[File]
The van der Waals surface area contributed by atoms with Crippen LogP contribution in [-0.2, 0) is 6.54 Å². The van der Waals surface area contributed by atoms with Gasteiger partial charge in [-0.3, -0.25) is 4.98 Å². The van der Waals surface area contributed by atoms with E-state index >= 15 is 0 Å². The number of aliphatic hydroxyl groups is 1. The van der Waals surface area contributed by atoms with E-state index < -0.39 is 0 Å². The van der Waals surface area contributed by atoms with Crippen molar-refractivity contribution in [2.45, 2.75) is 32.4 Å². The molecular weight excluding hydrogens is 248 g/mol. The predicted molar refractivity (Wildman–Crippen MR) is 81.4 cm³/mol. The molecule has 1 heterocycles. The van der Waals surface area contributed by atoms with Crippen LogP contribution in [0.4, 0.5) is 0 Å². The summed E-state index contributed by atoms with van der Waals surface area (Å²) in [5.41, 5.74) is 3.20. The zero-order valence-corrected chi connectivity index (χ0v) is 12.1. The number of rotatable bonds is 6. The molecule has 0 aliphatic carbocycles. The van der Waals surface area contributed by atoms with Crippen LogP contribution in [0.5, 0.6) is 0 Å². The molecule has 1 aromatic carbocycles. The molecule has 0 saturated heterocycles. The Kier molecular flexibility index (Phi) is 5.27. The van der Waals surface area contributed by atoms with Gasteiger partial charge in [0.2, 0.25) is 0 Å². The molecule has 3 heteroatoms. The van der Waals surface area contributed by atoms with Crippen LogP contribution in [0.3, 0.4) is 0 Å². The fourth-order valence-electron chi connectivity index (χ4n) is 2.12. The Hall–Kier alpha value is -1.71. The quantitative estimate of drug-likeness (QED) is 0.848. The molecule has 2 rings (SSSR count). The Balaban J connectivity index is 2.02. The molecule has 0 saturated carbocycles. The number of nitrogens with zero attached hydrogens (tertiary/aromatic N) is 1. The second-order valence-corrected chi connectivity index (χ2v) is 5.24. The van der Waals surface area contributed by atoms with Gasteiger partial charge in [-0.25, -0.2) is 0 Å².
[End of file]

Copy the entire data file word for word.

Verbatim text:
The van der Waals surface area contributed by atoms with Crippen LogP contribution in [-0.2, 0) is 6.54 Å². The van der Waals surface area contributed by atoms with Gasteiger partial charge in [-0.3, -0.25) is 4.98 Å². The van der Waals surface area contributed by atoms with E-state index >= 15 is 0 Å². The number of aliphatic hydroxyl groups is 1. The van der Waals surface area contributed by atoms with E-state index < -0.39 is 0 Å². The van der Waals surface area contributed by atoms with Crippen molar-refractivity contribution in [2.45, 2.75) is 32.4 Å². The molecular weight excluding hydrogens is 248 g/mol. The predicted molar refractivity (Wildman–Crippen MR) is 81.4 cm³/mol. The molecule has 1 heterocycles. The van der Waals surface area contributed by atoms with Crippen LogP contribution in [0.4, 0.5) is 0 Å². The summed E-state index contributed by atoms with van der Waals surface area (Å²) in [5.41, 5.74) is 3.20. The zero-order valence-corrected chi connectivity index (χ0v) is 12.1. The number of rotatable bonds is 6. The molecule has 0 aliphatic carbocycles. The van der Waals surface area contributed by atoms with Crippen LogP contribution in [0.5, 0.6) is 0 Å². The molecule has 1 aromatic carbocycles. The molecule has 0 saturated heterocycles. The Kier molecular flexibility index (Phi) is 5.27. The van der Waals surface area contributed by atoms with Gasteiger partial charge in [0.2, 0.25) is 0 Å². The molecule has 3 heteroatoms. The van der Waals surface area contributed by atoms with Crippen LogP contribution in [0.3, 0.4) is 0 Å². The fourth-order valence-electron chi connectivity index (χ4n) is 2.12. The Hall–Kier alpha value is -1.71. The quantitative estimate of drug-likeness (QED) is 0.848. The molecule has 2 rings (SSSR count). The Balaban J connectivity index is 2.02. The molecule has 0 saturated carbocycles. The number of nitrogens with zero attached hydrogens (tertiary/aromatic N) is 1. The second-order valence-corrected chi connectivity index (χ2v) is 5.24. The van der Waals surface area contributed by atoms with Gasteiger partial charge in [-0.25, -0.2) is 0 Å².